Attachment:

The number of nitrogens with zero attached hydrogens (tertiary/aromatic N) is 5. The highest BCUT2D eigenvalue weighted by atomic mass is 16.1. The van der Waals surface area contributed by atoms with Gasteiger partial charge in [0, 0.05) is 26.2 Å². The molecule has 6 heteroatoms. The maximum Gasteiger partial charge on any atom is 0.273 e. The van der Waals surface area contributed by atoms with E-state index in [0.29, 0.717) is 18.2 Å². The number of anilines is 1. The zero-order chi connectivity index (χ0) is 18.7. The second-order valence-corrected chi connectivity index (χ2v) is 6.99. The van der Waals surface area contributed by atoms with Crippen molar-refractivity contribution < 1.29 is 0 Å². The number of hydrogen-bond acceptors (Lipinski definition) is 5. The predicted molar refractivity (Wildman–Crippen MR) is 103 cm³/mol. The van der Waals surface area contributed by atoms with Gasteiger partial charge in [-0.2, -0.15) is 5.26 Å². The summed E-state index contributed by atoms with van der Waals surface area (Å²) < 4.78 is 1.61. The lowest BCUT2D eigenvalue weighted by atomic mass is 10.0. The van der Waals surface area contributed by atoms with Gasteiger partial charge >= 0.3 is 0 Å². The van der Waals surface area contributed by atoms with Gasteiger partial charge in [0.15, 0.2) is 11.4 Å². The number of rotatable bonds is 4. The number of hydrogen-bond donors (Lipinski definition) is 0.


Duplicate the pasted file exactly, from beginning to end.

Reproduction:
The number of nitrogens with zero attached hydrogens (tertiary/aromatic N) is 5. The highest BCUT2D eigenvalue weighted by atomic mass is 16.1. The van der Waals surface area contributed by atoms with Gasteiger partial charge in [0, 0.05) is 26.2 Å². The molecule has 6 heteroatoms. The maximum Gasteiger partial charge on any atom is 0.273 e. The van der Waals surface area contributed by atoms with E-state index in [0.29, 0.717) is 18.2 Å². The number of anilines is 1. The zero-order chi connectivity index (χ0) is 18.7. The second-order valence-corrected chi connectivity index (χ2v) is 6.99. The van der Waals surface area contributed by atoms with Crippen molar-refractivity contribution < 1.29 is 0 Å². The number of hydrogen-bond acceptors (Lipinski definition) is 5. The predicted molar refractivity (Wildman–Crippen MR) is 103 cm³/mol. The van der Waals surface area contributed by atoms with Gasteiger partial charge in [-0.2, -0.15) is 5.26 Å². The summed E-state index contributed by atoms with van der Waals surface area (Å²) < 4.78 is 1.61. The lowest BCUT2D eigenvalue weighted by atomic mass is 10.0. The van der Waals surface area contributed by atoms with Gasteiger partial charge >= 0.3 is 0 Å². The van der Waals surface area contributed by atoms with Gasteiger partial charge in [0.15, 0.2) is 11.4 Å². The number of rotatable bonds is 4. The number of hydrogen-bond donors (Lipinski definition) is 0.